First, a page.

October 18, 2006


We were dusted with 2 or 3 inches of snow last night. It started around 6 pm and slowly accumulated through the night. I drove home last night after it had been snowing for a while. Snow had already drifted over the hood of the vehicle and stayed put until I reached the state line (and thus the end of the asphalt). Once I hit the washboard gravel road, the snow on the hood started to dislodge. A spray of snow would whoosh over the windshield every few moments, like a distant flash of lightning out of the corner of your eye. When I pulled into the place, a nice young buck deer was standing in front of the bunkhouse. A deer in the headlights, quite literally, he stood for a moment and then ran through the yard towards the pond.

I have been looking forward to some eventual snow, having missed the last eight winters out on the west coast. Nevertheless, I could have enjoyed a bit more autumn than the measly three weeks we've had so far. And considering that there was snow on the ground last April, this could be the beginning of six months of wintery weather (which is a little more than I had bargained for, frankly). Then again, it was 85 degrees on Sunday. I spent the better part of the day taking off the window screens and putting up the storm windows...in a tank top. It seemed a bit ridiculous at the time to be preparing for winter, but such is our wildly unpredictable weather. It really is true what they say: "If you don't like the weather in the Sandhills...wait ten minutes."

I put on my boots and coat, while I was waiting for my coffee to brew this morning, and went outside. I had forgotten the silence that follows the snow. All the noise around you is muffled and you feel so pleasantly alone in the world. The only sound is the soft cadence of your own breath. It felt nice, as did the cup of hot coffee awaiting me inside.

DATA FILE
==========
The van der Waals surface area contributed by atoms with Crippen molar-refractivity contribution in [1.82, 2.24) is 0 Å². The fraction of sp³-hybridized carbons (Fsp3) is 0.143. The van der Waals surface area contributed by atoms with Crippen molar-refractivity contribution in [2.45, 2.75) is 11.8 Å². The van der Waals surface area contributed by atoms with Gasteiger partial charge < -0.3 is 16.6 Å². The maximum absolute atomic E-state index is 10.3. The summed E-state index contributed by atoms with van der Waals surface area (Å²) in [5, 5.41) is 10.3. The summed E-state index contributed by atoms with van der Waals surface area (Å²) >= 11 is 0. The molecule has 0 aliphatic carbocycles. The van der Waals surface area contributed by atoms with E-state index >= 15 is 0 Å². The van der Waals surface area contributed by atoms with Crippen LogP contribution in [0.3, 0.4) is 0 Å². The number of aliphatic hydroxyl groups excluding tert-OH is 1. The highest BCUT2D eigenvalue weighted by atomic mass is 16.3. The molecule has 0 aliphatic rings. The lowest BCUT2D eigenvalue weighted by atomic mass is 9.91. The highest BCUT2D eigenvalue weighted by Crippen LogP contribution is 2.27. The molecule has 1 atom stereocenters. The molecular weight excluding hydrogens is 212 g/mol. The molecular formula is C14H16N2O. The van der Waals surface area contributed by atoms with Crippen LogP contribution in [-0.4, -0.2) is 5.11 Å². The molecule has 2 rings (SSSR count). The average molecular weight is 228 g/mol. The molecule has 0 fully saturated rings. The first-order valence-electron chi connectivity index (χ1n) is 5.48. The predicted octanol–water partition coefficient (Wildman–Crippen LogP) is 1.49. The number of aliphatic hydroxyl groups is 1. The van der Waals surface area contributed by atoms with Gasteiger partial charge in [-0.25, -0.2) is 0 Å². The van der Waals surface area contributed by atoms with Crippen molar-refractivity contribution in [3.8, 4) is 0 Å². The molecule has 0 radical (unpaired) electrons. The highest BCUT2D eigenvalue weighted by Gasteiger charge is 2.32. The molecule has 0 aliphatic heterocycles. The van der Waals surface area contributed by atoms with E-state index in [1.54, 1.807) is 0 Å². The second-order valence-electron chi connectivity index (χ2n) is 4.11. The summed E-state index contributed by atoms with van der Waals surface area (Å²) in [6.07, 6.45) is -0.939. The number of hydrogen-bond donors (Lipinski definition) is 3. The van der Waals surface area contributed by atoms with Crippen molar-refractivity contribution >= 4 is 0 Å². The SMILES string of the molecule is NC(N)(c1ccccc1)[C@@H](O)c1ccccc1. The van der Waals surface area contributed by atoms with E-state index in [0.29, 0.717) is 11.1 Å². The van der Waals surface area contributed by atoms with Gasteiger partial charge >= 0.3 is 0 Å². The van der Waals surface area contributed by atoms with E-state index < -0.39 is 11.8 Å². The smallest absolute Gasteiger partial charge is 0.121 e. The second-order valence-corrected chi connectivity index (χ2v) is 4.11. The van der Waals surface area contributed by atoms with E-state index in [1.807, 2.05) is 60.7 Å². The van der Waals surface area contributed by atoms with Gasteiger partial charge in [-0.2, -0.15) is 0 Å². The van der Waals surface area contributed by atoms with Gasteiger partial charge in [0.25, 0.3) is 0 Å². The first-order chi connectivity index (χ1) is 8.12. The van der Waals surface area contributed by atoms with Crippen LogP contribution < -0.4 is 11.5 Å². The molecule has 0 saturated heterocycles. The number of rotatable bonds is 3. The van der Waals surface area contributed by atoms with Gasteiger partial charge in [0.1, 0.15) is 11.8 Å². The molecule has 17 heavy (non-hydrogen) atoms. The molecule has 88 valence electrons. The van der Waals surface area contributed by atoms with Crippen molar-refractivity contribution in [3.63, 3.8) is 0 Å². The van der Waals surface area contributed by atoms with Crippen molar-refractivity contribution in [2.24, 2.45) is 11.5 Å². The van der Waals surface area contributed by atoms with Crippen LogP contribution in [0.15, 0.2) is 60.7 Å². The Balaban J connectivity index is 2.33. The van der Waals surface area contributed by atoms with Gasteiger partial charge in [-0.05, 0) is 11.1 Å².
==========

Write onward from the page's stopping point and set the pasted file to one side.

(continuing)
October 17, 2006

the owl, the coyote, and the star-crossed procupines

Have I mentioned that there is a Great Horned Owl living on the place? She is so big and so beautiful. Hopefully she'll find a mate and stick around for a few years. Towards evening, she starts to stir, calling and swooping around the yard. Many nights she'll perch on the radio tower, just a few yards from my open window, occasionally ho-ho-hoo hoo hoo -ing as I sleep. Whenever the owl is out, the kitties know to stay hidden. The owl has such an arresting presence - my jaw drops in awe every time I encounter her.

I've also been crossing paths with a coyote lately. I usually see her near the road in the afternoon when I go to get the mail. We both stop and then we'll just sit and look at each other. A couple of times, she was only 8 or 10 feet away. She doesn't seem scared of me, just a little unsure. Once, after a good long stare, she just circled around and laid down in the grass. I try to snap myself out of 'dances with wolves' fantasies, but regardless I consider her a neighbor and feel a bit protective of her.

Driving home late one night last week, I encountered another unexpected neighbor. As I turned over the auto-gate, onto the trailroad, a bushy fluff was bobbing down the road. Once the porcupine heard me coming, her formerly-relaxed needles shot up. I chased her around the pasture for a few minutes, trying to get a good picture. Not having much success, I let her be and headed towards home. But then not a mile down the road, yet another porcupine was wobbling down the trailroad. This guy was about twice as big as the lass by the gate. He was very intent on getting out of the path of my headlights and seemed pretty exasperated in general. In trying - yet again in vain - to get a picture, I managed to chase him off course. Afterwards, I realized that if I hadn't intervened, the two porcupines would've eventually found each other that night. I felt a little bad for thwarting their romantic fate.

And the surprise visitor tonight is...SNOW!!!